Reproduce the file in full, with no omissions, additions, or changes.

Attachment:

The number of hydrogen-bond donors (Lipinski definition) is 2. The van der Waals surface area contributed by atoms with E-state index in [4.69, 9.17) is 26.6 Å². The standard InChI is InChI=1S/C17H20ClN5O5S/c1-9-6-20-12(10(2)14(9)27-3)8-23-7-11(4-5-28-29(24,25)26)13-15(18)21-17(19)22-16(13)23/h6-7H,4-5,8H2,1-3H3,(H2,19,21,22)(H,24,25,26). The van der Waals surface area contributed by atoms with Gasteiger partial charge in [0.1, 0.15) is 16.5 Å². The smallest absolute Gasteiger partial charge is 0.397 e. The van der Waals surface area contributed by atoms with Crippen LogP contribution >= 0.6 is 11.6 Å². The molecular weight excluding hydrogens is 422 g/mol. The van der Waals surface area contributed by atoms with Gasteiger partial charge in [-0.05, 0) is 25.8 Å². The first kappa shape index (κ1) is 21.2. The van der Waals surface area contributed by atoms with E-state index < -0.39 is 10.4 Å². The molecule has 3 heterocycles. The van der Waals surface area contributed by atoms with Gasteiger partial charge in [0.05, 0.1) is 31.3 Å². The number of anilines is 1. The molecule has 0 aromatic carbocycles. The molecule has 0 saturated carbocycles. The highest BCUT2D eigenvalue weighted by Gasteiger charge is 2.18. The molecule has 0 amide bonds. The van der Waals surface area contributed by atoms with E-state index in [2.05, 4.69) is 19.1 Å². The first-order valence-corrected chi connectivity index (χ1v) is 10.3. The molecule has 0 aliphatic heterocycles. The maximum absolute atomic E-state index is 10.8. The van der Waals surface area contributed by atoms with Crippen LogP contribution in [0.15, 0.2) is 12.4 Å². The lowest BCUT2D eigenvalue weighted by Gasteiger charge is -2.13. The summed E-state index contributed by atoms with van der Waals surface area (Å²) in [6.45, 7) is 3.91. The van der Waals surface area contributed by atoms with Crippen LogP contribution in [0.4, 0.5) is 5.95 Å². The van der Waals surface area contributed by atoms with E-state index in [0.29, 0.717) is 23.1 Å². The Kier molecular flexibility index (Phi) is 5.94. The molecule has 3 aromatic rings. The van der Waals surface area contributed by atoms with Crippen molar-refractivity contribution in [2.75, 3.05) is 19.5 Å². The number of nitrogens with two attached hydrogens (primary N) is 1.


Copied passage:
The number of hydrogen-bond donors (Lipinski definition) is 2. The van der Waals surface area contributed by atoms with E-state index in [4.69, 9.17) is 26.6 Å². The standard InChI is InChI=1S/C17H20ClN5O5S/c1-9-6-20-12(10(2)14(9)27-3)8-23-7-11(4-5-28-29(24,25)26)13-15(18)21-17(19)22-16(13)23/h6-7H,4-5,8H2,1-3H3,(H2,19,21,22)(H,24,25,26). The van der Waals surface area contributed by atoms with Gasteiger partial charge in [0.1, 0.15) is 16.5 Å². The smallest absolute Gasteiger partial charge is 0.397 e. The van der Waals surface area contributed by atoms with Crippen LogP contribution >= 0.6 is 11.6 Å². The molecular weight excluding hydrogens is 422 g/mol. The van der Waals surface area contributed by atoms with Gasteiger partial charge in [-0.05, 0) is 25.8 Å². The first kappa shape index (κ1) is 21.2. The van der Waals surface area contributed by atoms with E-state index < -0.39 is 10.4 Å². The molecule has 3 heterocycles. The van der Waals surface area contributed by atoms with Gasteiger partial charge in [0.05, 0.1) is 31.3 Å². The number of anilines is 1. The molecule has 0 aromatic carbocycles. The molecule has 0 saturated carbocycles. The highest BCUT2D eigenvalue weighted by Gasteiger charge is 2.18. The molecule has 0 amide bonds. The van der Waals surface area contributed by atoms with E-state index in [2.05, 4.69) is 19.1 Å². The first-order valence-corrected chi connectivity index (χ1v) is 10.3. The molecule has 0 aliphatic heterocycles. The maximum absolute atomic E-state index is 10.8. The van der Waals surface area contributed by atoms with Crippen LogP contribution in [0.15, 0.2) is 12.4 Å². The lowest BCUT2D eigenvalue weighted by Gasteiger charge is -2.13. The summed E-state index contributed by atoms with van der Waals surface area (Å²) in [6.45, 7) is 3.91. The van der Waals surface area contributed by atoms with Crippen LogP contribution in [0.4, 0.5) is 5.95 Å². The van der Waals surface area contributed by atoms with E-state index in [0.29, 0.717) is 23.1 Å². The Kier molecular flexibility index (Phi) is 5.94. The molecule has 3 aromatic rings. The van der Waals surface area contributed by atoms with Crippen molar-refractivity contribution in [2.75, 3.05) is 19.5 Å². The number of nitrogens with two attached hydrogens (primary N) is 1.